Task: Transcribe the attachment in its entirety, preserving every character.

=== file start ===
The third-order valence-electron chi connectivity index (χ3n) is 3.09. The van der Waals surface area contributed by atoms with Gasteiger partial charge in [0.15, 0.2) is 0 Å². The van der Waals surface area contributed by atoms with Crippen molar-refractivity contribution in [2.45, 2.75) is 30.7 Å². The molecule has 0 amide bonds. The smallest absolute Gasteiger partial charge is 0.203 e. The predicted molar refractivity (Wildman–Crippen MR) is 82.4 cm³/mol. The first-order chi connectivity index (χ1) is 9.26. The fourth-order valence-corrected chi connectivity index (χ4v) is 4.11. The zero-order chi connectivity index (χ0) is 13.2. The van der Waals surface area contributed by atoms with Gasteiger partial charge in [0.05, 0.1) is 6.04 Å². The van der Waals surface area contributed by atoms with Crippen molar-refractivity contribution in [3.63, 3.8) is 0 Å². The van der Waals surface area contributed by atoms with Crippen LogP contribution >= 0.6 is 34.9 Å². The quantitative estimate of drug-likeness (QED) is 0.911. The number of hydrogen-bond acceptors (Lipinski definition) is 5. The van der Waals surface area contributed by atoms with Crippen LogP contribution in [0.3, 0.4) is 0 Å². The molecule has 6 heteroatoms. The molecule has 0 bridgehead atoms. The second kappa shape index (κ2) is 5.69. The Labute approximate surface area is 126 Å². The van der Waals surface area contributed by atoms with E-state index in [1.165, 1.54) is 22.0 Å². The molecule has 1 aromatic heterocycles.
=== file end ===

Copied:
The third-order valence-electron chi connectivity index (χ3n) is 3.09. The van der Waals surface area contributed by atoms with Gasteiger partial charge in [0.15, 0.2) is 0 Å². The van der Waals surface area contributed by atoms with Crippen molar-refractivity contribution in [2.45, 2.75) is 30.7 Å². The molecule has 0 amide bonds. The smallest absolute Gasteiger partial charge is 0.203 e. The predicted molar refractivity (Wildman–Crippen MR) is 82.4 cm³/mol. The first-order chi connectivity index (χ1) is 9.26. The fourth-order valence-corrected chi connectivity index (χ4v) is 4.11. The zero-order chi connectivity index (χ0) is 13.2. The van der Waals surface area contributed by atoms with Gasteiger partial charge in [0.05, 0.1) is 6.04 Å². The van der Waals surface area contributed by atoms with Crippen molar-refractivity contribution in [3.63, 3.8) is 0 Å². The van der Waals surface area contributed by atoms with Crippen LogP contribution >= 0.6 is 34.9 Å². The quantitative estimate of drug-likeness (QED) is 0.911. The number of hydrogen-bond acceptors (Lipinski definition) is 5. The van der Waals surface area contributed by atoms with Crippen LogP contribution in [0.3, 0.4) is 0 Å². The molecule has 6 heteroatoms. The molecule has 0 bridgehead atoms. The second kappa shape index (κ2) is 5.69. The Labute approximate surface area is 126 Å². The van der Waals surface area contributed by atoms with E-state index in [1.165, 1.54) is 22.0 Å². The molecule has 1 aromatic heterocycles.